Nikon’s F3 could have been the greatest 35mm film camera of all time, but they screwed up one big, big thing. The F3’s light meter, hyper-accurate though it may be, is almost impossible to use. Today, we’ll learn an incredible workaround that all but fixes it.
The F3’s problem comes when you use manual metering to set the exposure. Take a look at the viewfinder display.
You can see the aperture, relayed direct from the lens by a reflecting prism, and also the current shutter speed. In manual, you will also see the letter m, and tiny + and – symbols. These tell you if your current settings will over- or under-expose the scene.
The trouble is, the camera will display the same + sign whether you are a half-stop overexposed, or eight stops over. The only way to know is to click the shutter or the aperture, one click at a time, and see if the tiny + changes to +, or -+ (indicating correct exposure). Much better is the match needle system of Nikon’s contemporary FE2, which looks like this:
On the left side is a scale showing all possible shutter speeds. The green needle shows the speed you have set. The black needle shows the camera’s recommended speed. You can always see how far out you are, and quickly spin the shutter dial or aperture ring to fix it. It’s probably the best manual metering display ever conceived.
How to game the F3’s meter
While the F3’s manual meter is just terrible, its aperture-priority-auto meter is great. It tells you the aperture you have set, and the shutter speed that the camera has chosen to match. If you don’t believe the meter (and you shouldn’t), then you are supposed to turn the exposure-compensation dial to adjust it. But this requires two hands, in addition to the one needed to hold the camera. You also have to remove the camera from your eye.
One workaround, then, is to meter in auto, take a note of the shutter speed, then set the shutter speed to that value, manually. That’s as awkward as it sounds, because you have to press a lock button to unlock the shutter speed dial from auto, but it’s still better than using manual the intended way.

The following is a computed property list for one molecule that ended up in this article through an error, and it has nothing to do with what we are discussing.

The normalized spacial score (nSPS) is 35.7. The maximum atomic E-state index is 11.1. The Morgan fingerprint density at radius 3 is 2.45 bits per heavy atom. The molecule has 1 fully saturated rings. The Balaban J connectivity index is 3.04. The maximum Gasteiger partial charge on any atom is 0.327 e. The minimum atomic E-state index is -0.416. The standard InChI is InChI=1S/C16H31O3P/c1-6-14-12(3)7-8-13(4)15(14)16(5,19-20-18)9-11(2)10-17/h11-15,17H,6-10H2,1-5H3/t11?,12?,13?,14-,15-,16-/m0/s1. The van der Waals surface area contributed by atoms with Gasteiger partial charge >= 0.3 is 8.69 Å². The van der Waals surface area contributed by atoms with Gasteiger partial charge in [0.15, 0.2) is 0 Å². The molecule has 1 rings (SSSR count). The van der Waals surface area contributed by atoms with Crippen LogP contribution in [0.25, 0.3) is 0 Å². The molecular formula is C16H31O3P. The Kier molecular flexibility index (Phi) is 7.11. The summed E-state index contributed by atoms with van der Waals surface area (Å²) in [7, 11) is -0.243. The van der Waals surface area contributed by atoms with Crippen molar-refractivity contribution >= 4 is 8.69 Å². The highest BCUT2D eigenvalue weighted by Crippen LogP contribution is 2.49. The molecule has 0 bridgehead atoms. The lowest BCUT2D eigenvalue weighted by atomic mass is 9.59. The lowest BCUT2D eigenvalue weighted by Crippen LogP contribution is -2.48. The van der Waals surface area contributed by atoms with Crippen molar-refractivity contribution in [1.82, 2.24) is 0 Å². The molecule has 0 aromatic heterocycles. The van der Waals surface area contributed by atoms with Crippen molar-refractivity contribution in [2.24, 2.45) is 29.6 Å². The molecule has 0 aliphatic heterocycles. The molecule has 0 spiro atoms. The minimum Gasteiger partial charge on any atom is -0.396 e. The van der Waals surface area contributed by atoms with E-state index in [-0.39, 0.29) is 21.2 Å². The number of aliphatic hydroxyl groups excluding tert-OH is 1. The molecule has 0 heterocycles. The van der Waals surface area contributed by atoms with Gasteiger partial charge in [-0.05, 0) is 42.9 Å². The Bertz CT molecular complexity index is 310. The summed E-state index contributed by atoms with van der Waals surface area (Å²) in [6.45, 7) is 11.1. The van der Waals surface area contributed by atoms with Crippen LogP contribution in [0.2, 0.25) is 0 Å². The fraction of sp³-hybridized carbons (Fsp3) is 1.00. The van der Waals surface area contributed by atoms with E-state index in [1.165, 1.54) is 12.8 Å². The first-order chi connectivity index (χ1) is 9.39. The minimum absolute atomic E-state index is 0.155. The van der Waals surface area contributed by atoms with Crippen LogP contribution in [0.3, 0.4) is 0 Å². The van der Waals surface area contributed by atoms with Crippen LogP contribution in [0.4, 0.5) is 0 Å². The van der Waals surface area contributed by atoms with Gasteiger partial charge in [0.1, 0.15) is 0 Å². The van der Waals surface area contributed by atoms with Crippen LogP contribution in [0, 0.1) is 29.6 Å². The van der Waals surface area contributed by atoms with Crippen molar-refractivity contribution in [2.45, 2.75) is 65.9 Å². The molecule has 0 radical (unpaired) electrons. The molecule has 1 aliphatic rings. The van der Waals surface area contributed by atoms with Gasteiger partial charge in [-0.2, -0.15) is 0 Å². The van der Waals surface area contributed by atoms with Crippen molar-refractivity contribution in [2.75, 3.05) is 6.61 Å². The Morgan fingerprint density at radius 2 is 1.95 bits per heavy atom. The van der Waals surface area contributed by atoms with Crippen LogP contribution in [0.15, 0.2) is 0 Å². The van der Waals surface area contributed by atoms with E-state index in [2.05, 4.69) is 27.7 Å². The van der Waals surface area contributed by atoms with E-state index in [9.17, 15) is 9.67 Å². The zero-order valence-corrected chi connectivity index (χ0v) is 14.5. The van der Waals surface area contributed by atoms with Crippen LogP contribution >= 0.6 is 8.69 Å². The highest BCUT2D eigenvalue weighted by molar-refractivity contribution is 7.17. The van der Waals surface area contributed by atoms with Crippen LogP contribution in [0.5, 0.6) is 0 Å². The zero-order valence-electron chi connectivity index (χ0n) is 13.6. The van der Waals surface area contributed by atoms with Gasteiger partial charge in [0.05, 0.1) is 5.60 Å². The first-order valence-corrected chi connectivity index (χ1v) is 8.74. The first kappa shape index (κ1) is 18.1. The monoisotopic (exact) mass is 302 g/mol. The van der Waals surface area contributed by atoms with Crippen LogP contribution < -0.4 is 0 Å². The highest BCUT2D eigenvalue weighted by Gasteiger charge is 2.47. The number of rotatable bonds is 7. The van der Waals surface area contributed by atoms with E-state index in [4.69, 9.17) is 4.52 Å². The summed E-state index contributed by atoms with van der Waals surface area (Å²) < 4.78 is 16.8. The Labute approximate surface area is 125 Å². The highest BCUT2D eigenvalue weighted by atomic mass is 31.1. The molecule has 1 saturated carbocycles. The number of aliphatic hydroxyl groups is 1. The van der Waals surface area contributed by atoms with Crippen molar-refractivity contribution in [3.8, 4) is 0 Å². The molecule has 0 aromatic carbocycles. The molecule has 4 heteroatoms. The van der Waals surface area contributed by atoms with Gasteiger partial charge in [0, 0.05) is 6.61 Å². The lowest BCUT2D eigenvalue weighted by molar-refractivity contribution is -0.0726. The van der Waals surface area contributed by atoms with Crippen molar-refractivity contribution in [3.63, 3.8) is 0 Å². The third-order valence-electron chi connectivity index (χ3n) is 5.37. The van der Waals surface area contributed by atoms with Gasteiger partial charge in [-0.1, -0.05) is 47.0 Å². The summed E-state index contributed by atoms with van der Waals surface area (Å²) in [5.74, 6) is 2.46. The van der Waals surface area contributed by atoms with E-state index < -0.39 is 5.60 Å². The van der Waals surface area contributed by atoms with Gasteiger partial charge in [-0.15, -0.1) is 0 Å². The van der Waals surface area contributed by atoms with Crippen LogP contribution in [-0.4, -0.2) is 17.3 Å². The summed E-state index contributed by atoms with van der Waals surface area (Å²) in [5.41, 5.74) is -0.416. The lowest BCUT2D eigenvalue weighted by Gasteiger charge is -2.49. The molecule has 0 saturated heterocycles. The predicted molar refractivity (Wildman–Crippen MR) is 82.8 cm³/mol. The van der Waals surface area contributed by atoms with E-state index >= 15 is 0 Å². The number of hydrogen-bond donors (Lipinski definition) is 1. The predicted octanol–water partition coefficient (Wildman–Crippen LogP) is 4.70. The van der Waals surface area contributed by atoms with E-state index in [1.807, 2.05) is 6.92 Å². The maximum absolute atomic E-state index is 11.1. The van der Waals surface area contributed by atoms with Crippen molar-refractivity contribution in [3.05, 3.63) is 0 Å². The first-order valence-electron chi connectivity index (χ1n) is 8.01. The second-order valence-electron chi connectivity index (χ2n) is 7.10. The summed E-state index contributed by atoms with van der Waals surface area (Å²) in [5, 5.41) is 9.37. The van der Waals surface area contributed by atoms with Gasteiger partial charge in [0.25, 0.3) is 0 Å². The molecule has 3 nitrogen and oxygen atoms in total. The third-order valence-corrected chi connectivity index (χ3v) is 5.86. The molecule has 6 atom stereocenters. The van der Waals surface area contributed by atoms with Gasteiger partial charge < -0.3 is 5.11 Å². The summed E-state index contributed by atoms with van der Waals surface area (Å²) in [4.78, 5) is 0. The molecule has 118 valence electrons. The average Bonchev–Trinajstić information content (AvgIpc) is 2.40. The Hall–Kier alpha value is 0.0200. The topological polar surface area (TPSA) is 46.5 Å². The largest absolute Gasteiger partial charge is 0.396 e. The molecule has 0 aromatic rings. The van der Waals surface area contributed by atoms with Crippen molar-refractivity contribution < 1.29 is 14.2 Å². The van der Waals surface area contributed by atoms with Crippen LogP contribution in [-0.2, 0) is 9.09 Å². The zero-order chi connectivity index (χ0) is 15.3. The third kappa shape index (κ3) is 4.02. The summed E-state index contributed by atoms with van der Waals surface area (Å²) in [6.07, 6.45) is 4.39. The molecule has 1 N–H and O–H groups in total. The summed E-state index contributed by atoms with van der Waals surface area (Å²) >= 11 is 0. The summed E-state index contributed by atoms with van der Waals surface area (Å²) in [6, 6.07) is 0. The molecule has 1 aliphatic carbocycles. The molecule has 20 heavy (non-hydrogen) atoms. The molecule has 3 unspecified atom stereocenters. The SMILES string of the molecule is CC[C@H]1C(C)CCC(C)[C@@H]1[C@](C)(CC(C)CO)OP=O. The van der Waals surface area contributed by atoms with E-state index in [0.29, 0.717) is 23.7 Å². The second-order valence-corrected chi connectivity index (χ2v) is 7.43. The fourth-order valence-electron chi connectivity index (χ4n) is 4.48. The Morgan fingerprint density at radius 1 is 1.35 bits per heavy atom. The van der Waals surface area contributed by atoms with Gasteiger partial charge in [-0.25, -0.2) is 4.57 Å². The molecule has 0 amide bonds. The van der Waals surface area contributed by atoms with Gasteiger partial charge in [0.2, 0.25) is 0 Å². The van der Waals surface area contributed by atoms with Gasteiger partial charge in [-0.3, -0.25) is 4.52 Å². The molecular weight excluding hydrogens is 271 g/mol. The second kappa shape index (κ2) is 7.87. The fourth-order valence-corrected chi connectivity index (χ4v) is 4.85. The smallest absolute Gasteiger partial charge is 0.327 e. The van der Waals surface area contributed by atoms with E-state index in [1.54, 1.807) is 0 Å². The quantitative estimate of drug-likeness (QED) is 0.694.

The F3 AE lock manual exposure hack
Instead, we’re going to stay in auto, and use the auto-exposure lock (AE lock) button. This button locks the auto-reading, so you can recompose your shot without the exposure changing. But we don’t care about that today. We’re going to exploit a neat feature of the AE lock button: it only locks the shutter speed. If you hold it down, then change the aperture, you can add or subtract exposure. Here’s an example to explain it:
In auto, point your F3 at a scene and take an exposure reading. Let’s say it recommends 1/125th sec at ƒ8.
Then, hold down the AE lock button. This locks the shutter speed to 1/125th sec. Now, keep the button held down (this is easy, as it is very well-placed), and twist the aperture ring. You’ll see that the shutter speed stays at 1/125th, but the aperture changes.
Do you want an extra two stops of exposure? Open the aperture up to ƒ4. One stop less? ƒ11. It’s easy. And if you decide you want to keep shooting at this setting, then you can just dial those same settings in manually.
The maximum/minimum problem
You probably already spotted the problem here. What if the lens is already open to its maximum aperture, and you want to open it even more, to add an extra stop?
No problem. In this case, you just release the AE lock button, close the aperture one stop, press the AE-lock again, and click back to the widest aperture. Another example:
Say you’re shooting a portrait. You meter off your subject’s face. The reading is, say, 1/250th sec at ƒ1.4, and you want to open up one stop. But ƒ1.4 is already the lens’ widest aperture. What do you do?
Just change to ƒ2, press the AE-lock, and then open back up to ƒ1.4. With a little practice, this becomes automatic.
This trick gives you the best of all worlds. You can use automatic, but you can easily step in and take control, without having to resort to the hard-to-use exposure-compensation dial. Also, you’re not limited to the +/- 2 stop compensation of that dial. Never will you have to deal with the F3’s terrible manual-metering display. And if you do decide to switch to manual to proceed, you can just transfer the current shutter speed readout to the dial.
Once I learned this trick, and worked out how to easily use it at the extremes of the aperture ring, it turned the F3 from a “sell-it-on” dud to a flawed gem. I couldn’t be happier, because almost everything else about the camera is amazing.